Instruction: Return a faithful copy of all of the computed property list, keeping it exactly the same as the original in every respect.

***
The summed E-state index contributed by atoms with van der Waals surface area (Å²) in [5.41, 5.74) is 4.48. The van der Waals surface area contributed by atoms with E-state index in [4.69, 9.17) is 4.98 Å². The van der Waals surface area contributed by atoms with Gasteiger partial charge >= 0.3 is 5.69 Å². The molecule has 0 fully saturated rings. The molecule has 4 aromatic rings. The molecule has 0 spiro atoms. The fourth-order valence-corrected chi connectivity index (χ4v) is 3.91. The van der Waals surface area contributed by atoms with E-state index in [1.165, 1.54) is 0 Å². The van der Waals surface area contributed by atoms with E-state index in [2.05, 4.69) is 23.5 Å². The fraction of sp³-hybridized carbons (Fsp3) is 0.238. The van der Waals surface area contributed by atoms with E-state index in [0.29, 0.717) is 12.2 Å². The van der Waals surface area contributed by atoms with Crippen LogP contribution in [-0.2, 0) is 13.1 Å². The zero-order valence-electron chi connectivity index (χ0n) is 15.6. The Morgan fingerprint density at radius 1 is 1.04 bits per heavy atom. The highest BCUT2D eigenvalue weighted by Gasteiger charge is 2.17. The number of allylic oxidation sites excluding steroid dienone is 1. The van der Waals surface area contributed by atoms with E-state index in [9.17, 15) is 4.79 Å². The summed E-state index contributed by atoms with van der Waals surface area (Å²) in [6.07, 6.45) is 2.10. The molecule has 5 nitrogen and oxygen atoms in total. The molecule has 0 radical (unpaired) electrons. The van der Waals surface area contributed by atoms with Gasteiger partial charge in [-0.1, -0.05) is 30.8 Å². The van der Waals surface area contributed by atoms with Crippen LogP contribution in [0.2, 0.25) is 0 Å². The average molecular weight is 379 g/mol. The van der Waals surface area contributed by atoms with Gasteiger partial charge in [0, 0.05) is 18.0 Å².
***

The summed E-state index contributed by atoms with van der Waals surface area (Å²) in [5.41, 5.74) is 4.48. The van der Waals surface area contributed by atoms with E-state index in [4.69, 9.17) is 4.98 Å². The van der Waals surface area contributed by atoms with Gasteiger partial charge >= 0.3 is 5.69 Å². The molecule has 0 fully saturated rings. The molecule has 4 aromatic rings. The molecule has 0 spiro atoms. The fourth-order valence-corrected chi connectivity index (χ4v) is 3.91. The van der Waals surface area contributed by atoms with E-state index in [1.165, 1.54) is 0 Å². The van der Waals surface area contributed by atoms with E-state index in [2.05, 4.69) is 23.5 Å². The fraction of sp³-hybridized carbons (Fsp3) is 0.238. The van der Waals surface area contributed by atoms with E-state index in [0.29, 0.717) is 12.2 Å². The van der Waals surface area contributed by atoms with Crippen LogP contribution in [-0.2, 0) is 13.1 Å². The zero-order valence-electron chi connectivity index (χ0n) is 15.6. The Morgan fingerprint density at radius 1 is 1.04 bits per heavy atom. The highest BCUT2D eigenvalue weighted by Gasteiger charge is 2.17. The number of allylic oxidation sites excluding steroid dienone is 1. The van der Waals surface area contributed by atoms with E-state index in [9.17, 15) is 4.79 Å². The summed E-state index contributed by atoms with van der Waals surface area (Å²) in [6.07, 6.45) is 2.10. The molecule has 5 nitrogen and oxygen atoms in total. The molecule has 0 radical (unpaired) electrons. The van der Waals surface area contributed by atoms with Gasteiger partial charge in [-0.1, -0.05) is 30.8 Å². The van der Waals surface area contributed by atoms with Crippen LogP contribution in [0.2, 0.25) is 0 Å². The average molecular weight is 379 g/mol. The van der Waals surface area contributed by atoms with Gasteiger partial charge in [0, 0.05) is 18.0 Å².